The strength of propaganda reveals, of course, one of the most dangerous flaws of democracy. But this has nothing to do with my own opinions. If I am in favor of democracy, I can only regret that propaganda renders the true exercise of it almost impossible. But I think it would be even worse to entertain any illusions about a coe-existence of true democracy and propaganda. Nothing is worse in times of danger than to live in a dream world. To warn a political system of the meance hanging over it does not imply an attack against it, but is the greatest service one can render the system. The same goes for man: to warn him of his weakness is not to attempt to destroy him, but rather to encourage him to strengthen himself. I have no sympathy with the haughty aristocratic intellectual who judges from on high, believing himself invulnerable to the destructive forces of his time, and disdainfully considers the common people as cattle to be manipulated, to be molded by the action of propaganda in the most intimate aspects of their being. I insist that to give such warning is an act in the defense of man, that I am not judging propaganda with Olympian detachment, and that having suffered, felt, and analyzed the impact of the power of propaganda on myself, having been time and again, and still being, the object of propaganda, I want to speak of it as a meance which threatens the total personality.

In order to delineate the real dimensions of propaganda we must always consider it within the context of civilization. Perhaps the most fundamental defect of most studies made on the subject is their attempt to analyze propaganda as an isolated phenomenon. This corresponds to the rather prevalent attitude that separates socio-political phenomena from each other and of not establishing any correlation between parts, an attitude that in turn, reassures the student of the validity of the various systems. Democracy, for example, is studied as it the citizen were an entity separate from the State, as if public opinion were a "thing in itself"; meanwhile, the scientific study of public opinion and propaganda is left to other specialists, and the specialist in public opinion in turn relies on the jurist to define a suitable legal framework for democracy. The problems of the technological society are studied without reference to their possible influence on mental and emotional life; the labor movement is examined without attention to the changes brought about by psychological means, and so on.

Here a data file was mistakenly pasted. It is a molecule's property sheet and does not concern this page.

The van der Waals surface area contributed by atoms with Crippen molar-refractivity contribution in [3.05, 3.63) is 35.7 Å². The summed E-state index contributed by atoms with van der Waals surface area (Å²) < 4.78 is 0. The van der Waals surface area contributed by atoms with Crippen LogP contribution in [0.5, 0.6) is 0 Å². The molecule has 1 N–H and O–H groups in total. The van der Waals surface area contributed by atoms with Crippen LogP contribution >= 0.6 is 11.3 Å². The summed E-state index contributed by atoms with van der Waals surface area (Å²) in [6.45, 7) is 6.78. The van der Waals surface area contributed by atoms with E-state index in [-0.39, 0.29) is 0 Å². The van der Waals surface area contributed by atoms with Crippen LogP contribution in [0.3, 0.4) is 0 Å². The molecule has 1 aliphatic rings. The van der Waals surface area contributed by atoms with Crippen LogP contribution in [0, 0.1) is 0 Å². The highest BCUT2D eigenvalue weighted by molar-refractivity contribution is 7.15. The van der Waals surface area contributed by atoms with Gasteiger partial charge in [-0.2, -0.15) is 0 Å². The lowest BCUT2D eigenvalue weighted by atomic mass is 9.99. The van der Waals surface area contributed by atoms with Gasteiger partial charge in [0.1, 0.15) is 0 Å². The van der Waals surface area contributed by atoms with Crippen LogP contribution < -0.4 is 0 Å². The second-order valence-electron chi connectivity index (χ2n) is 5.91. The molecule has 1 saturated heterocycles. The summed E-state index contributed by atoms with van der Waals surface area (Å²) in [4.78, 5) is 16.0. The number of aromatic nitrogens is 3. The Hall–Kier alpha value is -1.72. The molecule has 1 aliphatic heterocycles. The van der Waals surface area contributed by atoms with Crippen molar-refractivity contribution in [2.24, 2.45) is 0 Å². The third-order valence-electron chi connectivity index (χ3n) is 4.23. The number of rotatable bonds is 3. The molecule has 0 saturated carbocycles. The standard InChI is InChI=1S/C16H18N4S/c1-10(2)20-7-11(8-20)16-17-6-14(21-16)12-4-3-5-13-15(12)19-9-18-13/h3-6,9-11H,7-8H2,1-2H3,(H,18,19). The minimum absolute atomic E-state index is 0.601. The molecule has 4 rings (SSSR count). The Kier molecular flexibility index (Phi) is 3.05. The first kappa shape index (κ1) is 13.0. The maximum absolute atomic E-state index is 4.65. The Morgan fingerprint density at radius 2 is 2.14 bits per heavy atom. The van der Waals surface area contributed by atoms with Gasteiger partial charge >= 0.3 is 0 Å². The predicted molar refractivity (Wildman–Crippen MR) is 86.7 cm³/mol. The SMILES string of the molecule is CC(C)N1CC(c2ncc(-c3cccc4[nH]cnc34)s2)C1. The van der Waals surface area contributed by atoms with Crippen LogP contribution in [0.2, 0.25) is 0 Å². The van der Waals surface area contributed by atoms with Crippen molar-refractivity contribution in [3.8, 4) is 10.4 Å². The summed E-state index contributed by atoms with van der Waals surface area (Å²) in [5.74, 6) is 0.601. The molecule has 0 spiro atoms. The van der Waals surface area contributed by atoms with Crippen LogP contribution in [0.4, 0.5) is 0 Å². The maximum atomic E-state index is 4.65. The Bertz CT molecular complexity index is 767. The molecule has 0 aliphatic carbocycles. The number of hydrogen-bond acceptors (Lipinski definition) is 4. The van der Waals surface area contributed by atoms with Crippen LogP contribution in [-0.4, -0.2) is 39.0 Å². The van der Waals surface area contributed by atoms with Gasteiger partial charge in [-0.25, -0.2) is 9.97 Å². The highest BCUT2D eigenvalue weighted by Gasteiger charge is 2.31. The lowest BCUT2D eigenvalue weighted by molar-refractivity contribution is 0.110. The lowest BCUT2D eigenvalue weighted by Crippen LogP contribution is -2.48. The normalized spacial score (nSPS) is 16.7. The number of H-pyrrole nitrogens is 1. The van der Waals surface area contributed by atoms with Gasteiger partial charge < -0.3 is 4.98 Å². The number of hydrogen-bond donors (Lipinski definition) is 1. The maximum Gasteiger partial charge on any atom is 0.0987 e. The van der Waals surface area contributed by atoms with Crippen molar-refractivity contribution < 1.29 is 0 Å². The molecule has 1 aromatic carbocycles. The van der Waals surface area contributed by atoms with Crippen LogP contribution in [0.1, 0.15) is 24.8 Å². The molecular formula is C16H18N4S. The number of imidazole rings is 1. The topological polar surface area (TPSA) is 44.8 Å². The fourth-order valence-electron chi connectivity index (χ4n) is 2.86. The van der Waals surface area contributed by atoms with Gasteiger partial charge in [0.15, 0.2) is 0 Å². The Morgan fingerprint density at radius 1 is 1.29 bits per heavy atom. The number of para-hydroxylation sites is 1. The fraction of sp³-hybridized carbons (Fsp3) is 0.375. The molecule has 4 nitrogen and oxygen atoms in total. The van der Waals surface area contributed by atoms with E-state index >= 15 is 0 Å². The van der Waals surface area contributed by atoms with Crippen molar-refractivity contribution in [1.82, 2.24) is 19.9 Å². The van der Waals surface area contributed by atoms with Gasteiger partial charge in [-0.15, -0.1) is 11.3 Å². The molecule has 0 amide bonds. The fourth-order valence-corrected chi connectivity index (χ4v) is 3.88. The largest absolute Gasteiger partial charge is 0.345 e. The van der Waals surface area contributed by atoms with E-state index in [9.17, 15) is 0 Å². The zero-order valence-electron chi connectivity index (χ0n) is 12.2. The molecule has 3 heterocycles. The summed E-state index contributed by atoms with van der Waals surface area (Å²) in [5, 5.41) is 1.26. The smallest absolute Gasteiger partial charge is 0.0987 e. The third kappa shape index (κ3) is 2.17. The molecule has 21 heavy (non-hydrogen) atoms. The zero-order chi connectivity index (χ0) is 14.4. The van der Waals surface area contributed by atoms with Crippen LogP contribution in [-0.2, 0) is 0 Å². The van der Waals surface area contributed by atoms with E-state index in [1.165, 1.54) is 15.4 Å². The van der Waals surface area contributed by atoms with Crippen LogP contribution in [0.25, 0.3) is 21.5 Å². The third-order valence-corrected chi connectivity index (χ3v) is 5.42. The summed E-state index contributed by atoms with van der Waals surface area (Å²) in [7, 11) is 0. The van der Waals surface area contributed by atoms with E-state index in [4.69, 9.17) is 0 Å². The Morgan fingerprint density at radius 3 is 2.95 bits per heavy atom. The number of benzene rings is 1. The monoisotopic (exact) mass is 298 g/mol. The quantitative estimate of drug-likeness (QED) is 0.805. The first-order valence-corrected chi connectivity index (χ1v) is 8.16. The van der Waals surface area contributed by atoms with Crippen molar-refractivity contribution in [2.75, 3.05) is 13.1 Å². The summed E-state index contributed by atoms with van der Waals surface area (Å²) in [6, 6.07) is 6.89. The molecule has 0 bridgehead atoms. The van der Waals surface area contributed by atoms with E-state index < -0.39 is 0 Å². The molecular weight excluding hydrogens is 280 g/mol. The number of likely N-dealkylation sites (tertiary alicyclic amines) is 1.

(Note:authors like Thomas Kuhn and Paul Feyerabend write in depth about the poly-tricks of scientific *method* itself, and such may be valuable in addition to Ellul, here--ed)

Again, I want to emphasize that the study of propaganda must be conducted within the context of the technological society. Propaganda is called upon to solve problems created by technology, to play on maladjustments, and to integrate the individual into a technological world. Propaganda is a good deal less the politcal weapon of a regime (it is that also) than the effect of a technological society that embraces the entire man and tends to be a completely integrated society. At the present time [(1965, and surely continuing--ed)], propagnada is the innermost, and most elusive, manifestation of this trend. Propaganda must be seen as situated at the center of the growing powers of the State and governmental and administrative techniques. People keep saying: "Everything depends on what kind of a State makes use of propaganda." But if we really have understood the technological State, such a statement becomes meaningless. In the midst of increasing mechanization and technological organization, propaganda is simply the means used to prevent these things from being felt as too oppressive and to persuade man to submit with good grace. When man will be fully adapted to this technological society, when he will end by obeying with enthusiasm, convinced of the excellence of what he is forced to do, the constraint of the organization will no longer be felt by him; the truth is, it will no longer be a constraint, and the police will have nothing to do [(except when their interest groups help create new enemies and new illegalities--ed)]. The civic and technolgical goodwill and the enthusiasm for the right social myths--both created by propaganda--will finally have solved the problem of man.

Jacques Ellul, 1962